This gloriously cluttered picture seems to suggest the aftermath of a rich banquet that’s gone a little too far. Objects sit on the table at a perilous angle or materialise from nowhere, but the one that takes centre stage is secure. It’s called a nautilus cup and is meant to impress. It’s made from a real nautilus shell, at the time a rare and costly item.
A feast should have food, and Heda places a huge fish on a pewter plate. But it’s on the edge of the table, easily knocked off; the glasses next to it also tip sideways. Heda doesn't necessarily want to give a feeling of instability. He may have used this method to show skill at projecting objects into space towards us.
The fish, salt and nautilus all have a connection to the sea – perhaps the picture was a commission from a guild of merchants who dealt in such goods.
This gloriously cluttered picture suggests the aftermath of a rich banquet that’s gone a little too far. Objects sit on the table at a perilous angle or seem to materialise from nowhere, but the one that takes centre stage is secure. It’s called a nautilus cup and is meant to impress. It’s made from a real nautilus shell, at the time a rare and costly item. On top are the gilded figures of Neptune and some feisty-looking tritons, his fierce mythical attendants, riding a sea-horse with wings. At the base, a merman takes the strain of holding the cup and the heads of sea-monsters look out below him.
A tube ending in a silver dragon’s head lies beside the nautilus, seemingly coming from nowhere. If it were upright, we‘d see that it’s the spout of an ornate silver jug – the dragon’s head forms its tip. Looking down at the jug is a small silver figurine of a soldier, dressed in the costume of a hundred years before. Behind him a roemer (a stumpy wine glass with florets of glass on the stems) seems to float in mid-air until you see that it’s tucked into a clip attached to his back. Beside him there’s a bowl holding rock salt, another precious commodity, and a half-full tankard of beer.
A feast should have food, and Gerrit Willemsz. Heda has placed a huge fish on a pewter plate. But it’s on the edge of the table, easily knocked off; the roemers next to it are also in danger. They tip slightly on the lip of a shallow dish that protrudes out from the table. Gerrit doesn’t necessarily want to give an impression of instability – he may have used this method to show skill at projecting objects into space towards us.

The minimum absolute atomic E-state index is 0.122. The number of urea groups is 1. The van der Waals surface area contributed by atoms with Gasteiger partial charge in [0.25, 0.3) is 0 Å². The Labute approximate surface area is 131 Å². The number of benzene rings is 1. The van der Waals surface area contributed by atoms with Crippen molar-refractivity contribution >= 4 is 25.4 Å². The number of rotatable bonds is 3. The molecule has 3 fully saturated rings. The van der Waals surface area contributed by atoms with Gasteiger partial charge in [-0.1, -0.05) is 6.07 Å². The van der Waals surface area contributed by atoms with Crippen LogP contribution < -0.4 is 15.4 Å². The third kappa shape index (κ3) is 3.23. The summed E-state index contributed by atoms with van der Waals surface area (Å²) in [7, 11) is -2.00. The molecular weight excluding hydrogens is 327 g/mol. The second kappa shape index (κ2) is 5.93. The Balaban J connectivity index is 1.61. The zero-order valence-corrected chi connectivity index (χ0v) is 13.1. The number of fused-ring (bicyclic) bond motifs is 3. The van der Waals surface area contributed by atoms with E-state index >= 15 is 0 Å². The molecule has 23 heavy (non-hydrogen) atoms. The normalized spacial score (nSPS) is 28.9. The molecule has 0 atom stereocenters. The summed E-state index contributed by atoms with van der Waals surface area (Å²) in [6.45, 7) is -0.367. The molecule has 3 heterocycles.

Parts of the picture are well painted: the nautilus, the crispy textured flesh of the fish, the soldier, the beer and wine seen through the surface of the glasses, and the reflection of a window in the roemers. The rest is less skilled; the curtain, for instance, is barely sketched in. Gerrit worked for most of his career in the studio of his father Willem Claesz. Heda, so there may have been collaboration. The roemers, the silver jug and the salt pot all appear in paintings by Willem: Still life: Pewter and Silver Vessels and a Crab and Still Life with a Lobster. They may have been part of a stock of such items used as props in paintings.
What was a picture of such a seemingly strange collection of objects for? The clue is, again, in Willem’s pictures. Still Life with a Lobster seems to have been painted for a guild of merchants in Haarlem, where both artists worked, identified by a cipher on the tablecloth. The fish, salt and nautilus all have a connection to the sea. Perhaps Gerrit’s picture was also a commission from a guild of merchants who dealt in such goods.
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